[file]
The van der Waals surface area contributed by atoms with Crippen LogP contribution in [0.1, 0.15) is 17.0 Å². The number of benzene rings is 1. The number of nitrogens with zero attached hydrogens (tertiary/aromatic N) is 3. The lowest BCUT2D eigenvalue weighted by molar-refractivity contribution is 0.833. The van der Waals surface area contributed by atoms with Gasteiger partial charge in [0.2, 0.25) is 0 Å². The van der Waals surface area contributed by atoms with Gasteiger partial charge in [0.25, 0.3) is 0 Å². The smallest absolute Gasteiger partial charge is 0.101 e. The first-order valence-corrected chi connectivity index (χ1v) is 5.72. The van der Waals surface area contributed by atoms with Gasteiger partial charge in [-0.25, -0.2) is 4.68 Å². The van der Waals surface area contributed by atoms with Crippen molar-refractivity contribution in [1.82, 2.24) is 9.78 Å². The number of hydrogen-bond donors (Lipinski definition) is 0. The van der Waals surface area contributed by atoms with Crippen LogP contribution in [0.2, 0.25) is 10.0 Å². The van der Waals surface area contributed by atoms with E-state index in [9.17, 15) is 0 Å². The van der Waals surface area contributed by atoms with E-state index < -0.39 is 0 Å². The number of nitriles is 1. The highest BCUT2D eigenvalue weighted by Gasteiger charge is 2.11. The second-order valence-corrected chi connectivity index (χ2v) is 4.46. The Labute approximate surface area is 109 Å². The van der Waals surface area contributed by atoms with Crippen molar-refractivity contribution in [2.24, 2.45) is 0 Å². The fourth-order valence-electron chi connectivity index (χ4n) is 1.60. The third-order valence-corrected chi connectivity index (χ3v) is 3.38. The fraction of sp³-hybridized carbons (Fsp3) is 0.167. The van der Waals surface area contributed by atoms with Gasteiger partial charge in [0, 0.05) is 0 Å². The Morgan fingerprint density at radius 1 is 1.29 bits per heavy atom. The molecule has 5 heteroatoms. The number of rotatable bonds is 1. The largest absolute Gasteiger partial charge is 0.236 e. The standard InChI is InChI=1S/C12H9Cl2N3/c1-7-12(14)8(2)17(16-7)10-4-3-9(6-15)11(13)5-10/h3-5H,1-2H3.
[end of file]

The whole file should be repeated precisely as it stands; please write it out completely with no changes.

The van der Waals surface area contributed by atoms with Crippen LogP contribution in [0.1, 0.15) is 17.0 Å². The number of benzene rings is 1. The number of nitrogens with zero attached hydrogens (tertiary/aromatic N) is 3. The lowest BCUT2D eigenvalue weighted by molar-refractivity contribution is 0.833. The van der Waals surface area contributed by atoms with Gasteiger partial charge in [0.2, 0.25) is 0 Å². The van der Waals surface area contributed by atoms with Gasteiger partial charge in [0.25, 0.3) is 0 Å². The smallest absolute Gasteiger partial charge is 0.101 e. The first-order valence-corrected chi connectivity index (χ1v) is 5.72. The van der Waals surface area contributed by atoms with Gasteiger partial charge in [-0.25, -0.2) is 4.68 Å². The van der Waals surface area contributed by atoms with Crippen molar-refractivity contribution in [1.82, 2.24) is 9.78 Å². The number of hydrogen-bond donors (Lipinski definition) is 0. The van der Waals surface area contributed by atoms with Crippen LogP contribution in [0.2, 0.25) is 10.0 Å². The van der Waals surface area contributed by atoms with E-state index in [9.17, 15) is 0 Å². The van der Waals surface area contributed by atoms with E-state index < -0.39 is 0 Å². The number of nitriles is 1. The highest BCUT2D eigenvalue weighted by Gasteiger charge is 2.11. The second-order valence-corrected chi connectivity index (χ2v) is 4.46. The Labute approximate surface area is 109 Å². The van der Waals surface area contributed by atoms with Crippen molar-refractivity contribution in [2.24, 2.45) is 0 Å². The fourth-order valence-electron chi connectivity index (χ4n) is 1.60. The third-order valence-corrected chi connectivity index (χ3v) is 3.38. The fraction of sp³-hybridized carbons (Fsp3) is 0.167. The van der Waals surface area contributed by atoms with Gasteiger partial charge in [0, 0.05) is 0 Å². The Morgan fingerprint density at radius 1 is 1.29 bits per heavy atom. The molecule has 5 heteroatoms. The number of rotatable bonds is 1. The largest absolute Gasteiger partial charge is 0.236 e. The standard InChI is InChI=1S/C12H9Cl2N3/c1-7-12(14)8(2)17(16-7)10-4-3-9(6-15)11(13)5-10/h3-5H,1-2H3.